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Making industrial water pollutant-free

Sukritee Bhaskar, a research scholar with the IITB-Monash Research Academy, is working on a fundamental yet vexatious issue that affects all of us: How to rid industrial water of pollutants.

Her project is titled, ‘Structure characterization of enzymes (carboxylase, dehydrogenase and thiolases)’, and hopes her work will help develop a biological process that will destroy toxic compounds in water.

“One of the most pressing environmental concerns in recent times is that posed by natural and man-made aromatic compounds obtained from industrial sources discharged through industrial and urban activities and geochemical cycles,” explains Sukritee. “This mixture of polycyclic aromatic hydrocarbons (PAHs) and heterocyclic aromatics derivatives is highly persistent and toxic as many of the compounds cannot be degraded or utilised by organisms, thus responsible for severe water pollution.”


Figure 1. Example of industrial effluents found in water

The regular processes employed to clean up industrial water are mechanical filtration, use of ozone generators, wastewater evaporation, and electrode ionization.

“Nano filtration and ultrafiltration membranes are also being used,” she reveals, “though the current membrane technology used in water treatment processes could become less efficient over time as the membranes become fouled with contaminants.”

So researchers like Sukritee have turned to nature for a solution!

Interestingly, there exists in nature a plethora of bacteria that can adapt to limiting nutrient supplies and hostile environments as seen in the polluted water. These bacterial species possess catabolic ability to biodegrade a variety of water- and soil-based aromatic pollutants into simple, non-toxic tricarboxylic acid (TCA) cycle intermediates by using the pollutants as their sole carbon and energy source.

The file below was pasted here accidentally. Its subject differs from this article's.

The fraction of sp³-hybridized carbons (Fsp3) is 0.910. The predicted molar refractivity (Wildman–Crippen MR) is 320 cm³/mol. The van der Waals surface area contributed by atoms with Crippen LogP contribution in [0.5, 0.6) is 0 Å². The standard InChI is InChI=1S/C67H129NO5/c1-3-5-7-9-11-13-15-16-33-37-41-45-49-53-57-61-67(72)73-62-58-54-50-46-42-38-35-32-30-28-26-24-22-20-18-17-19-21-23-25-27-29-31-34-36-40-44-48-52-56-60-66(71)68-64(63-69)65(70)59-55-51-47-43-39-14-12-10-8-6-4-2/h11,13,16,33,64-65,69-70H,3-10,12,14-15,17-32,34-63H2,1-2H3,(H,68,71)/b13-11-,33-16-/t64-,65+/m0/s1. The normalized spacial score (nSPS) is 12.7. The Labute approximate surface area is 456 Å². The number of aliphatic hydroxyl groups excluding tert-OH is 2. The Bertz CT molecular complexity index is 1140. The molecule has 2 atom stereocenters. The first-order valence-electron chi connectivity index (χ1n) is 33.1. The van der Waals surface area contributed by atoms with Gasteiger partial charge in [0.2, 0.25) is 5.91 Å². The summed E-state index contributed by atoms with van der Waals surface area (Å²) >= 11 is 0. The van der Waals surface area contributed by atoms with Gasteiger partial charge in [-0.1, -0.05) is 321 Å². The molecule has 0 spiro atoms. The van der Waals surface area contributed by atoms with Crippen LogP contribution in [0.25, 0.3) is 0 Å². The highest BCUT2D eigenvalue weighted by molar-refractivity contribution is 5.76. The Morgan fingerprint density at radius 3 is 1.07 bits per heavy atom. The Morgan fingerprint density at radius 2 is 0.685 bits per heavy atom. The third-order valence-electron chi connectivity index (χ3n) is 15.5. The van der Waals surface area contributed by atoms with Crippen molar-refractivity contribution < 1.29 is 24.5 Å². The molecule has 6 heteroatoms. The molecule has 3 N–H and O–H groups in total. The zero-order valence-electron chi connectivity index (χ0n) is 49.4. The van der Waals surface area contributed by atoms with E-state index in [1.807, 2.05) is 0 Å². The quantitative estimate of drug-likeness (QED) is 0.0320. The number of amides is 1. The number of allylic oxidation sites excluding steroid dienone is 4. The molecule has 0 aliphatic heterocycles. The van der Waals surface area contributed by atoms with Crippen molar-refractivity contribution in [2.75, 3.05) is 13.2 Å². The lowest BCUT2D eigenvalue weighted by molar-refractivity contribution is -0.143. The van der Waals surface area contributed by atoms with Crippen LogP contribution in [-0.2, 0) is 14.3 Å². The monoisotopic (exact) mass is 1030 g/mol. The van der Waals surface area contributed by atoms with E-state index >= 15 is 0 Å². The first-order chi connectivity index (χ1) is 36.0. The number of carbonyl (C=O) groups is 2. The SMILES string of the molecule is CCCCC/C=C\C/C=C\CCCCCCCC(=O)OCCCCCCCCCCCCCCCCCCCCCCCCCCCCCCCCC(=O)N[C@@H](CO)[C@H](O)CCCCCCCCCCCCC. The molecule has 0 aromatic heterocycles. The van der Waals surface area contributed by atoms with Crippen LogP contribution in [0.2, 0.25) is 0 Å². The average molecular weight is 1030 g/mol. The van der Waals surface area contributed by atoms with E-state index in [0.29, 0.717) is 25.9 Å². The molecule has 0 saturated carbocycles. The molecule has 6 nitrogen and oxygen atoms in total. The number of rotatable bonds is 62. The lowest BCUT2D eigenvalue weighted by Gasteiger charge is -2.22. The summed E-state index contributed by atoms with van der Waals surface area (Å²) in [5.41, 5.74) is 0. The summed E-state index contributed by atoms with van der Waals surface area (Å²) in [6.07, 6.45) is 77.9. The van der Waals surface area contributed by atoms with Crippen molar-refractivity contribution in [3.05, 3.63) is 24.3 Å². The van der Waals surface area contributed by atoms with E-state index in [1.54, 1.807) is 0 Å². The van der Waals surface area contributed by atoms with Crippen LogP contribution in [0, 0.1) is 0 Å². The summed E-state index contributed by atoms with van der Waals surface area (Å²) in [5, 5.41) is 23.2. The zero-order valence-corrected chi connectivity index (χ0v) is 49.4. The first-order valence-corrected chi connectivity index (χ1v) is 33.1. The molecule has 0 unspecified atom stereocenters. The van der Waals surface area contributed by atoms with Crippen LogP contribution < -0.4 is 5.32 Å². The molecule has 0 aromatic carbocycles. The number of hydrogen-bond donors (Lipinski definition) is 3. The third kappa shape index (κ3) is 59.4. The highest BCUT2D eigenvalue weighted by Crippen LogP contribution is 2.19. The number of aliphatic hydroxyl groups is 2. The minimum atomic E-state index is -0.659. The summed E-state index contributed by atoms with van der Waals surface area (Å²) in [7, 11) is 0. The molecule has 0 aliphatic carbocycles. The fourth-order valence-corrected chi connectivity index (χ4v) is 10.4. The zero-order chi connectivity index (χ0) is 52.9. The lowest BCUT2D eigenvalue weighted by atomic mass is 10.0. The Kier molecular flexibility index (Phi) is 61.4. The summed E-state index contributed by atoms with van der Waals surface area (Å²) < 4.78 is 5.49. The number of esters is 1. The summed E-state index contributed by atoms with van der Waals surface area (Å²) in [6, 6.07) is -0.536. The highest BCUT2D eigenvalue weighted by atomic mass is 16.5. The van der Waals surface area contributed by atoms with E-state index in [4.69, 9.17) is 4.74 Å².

“We have targeted catabolic enzymes from the bacterium in order to understand the mechanism of their action in catabolic process to develop strategies that will help remove these pollutants from the environment,” says Sukritee. “Subsequently we plan to develop high sensitivity bioassays and also engineer the protein of interest in order to design the efficient degrading process of the pollutant. This work will hopefully provide a basis that can ultimately lead to developing a biological process to destroy toxic compounds in water.”



The IITB-Monash Research Academy is a collaboration between India and Australia that endeavours to strengthen scientific relationships between the two countries. Graduate research scholars like Sukritee study for a dually-badged PhD from both IIT Bombay and Monash University, spending time at both institutions to enrich their research experience.

Says Prof Murali Sastry, CEO of the Academy, “Aromatic compounds are one of the wide-spread pollutants in the environment and need to be eliminated. Understanding catabolic pathways and mechanisms and responsible enzymes is an effective means to do so. We are confident that the work undertaken by researchers like Sukritee will not only address problems related to pollution but hopefully help resolve the problem of water scarcity in many areas.”

Research scholar: Sukritee Bhaskar, IITB-Monash Research Academy

Project title: Structure characterization of enzymes (carboxylase, dehydrogenase and thiolases) for biotechological application in microbial degradation of water pollutants

Supervisors: Dr. Ruchi Anand, Dr. Santosh Panjikar

Contact details: bhaskarsukritee@gmail.com

This story was written by Mr Krishna Warrier based on inputs from the research student, his supervisors and IITB-Monash Research Academy. Copyright IITB-Monash Research Academy.



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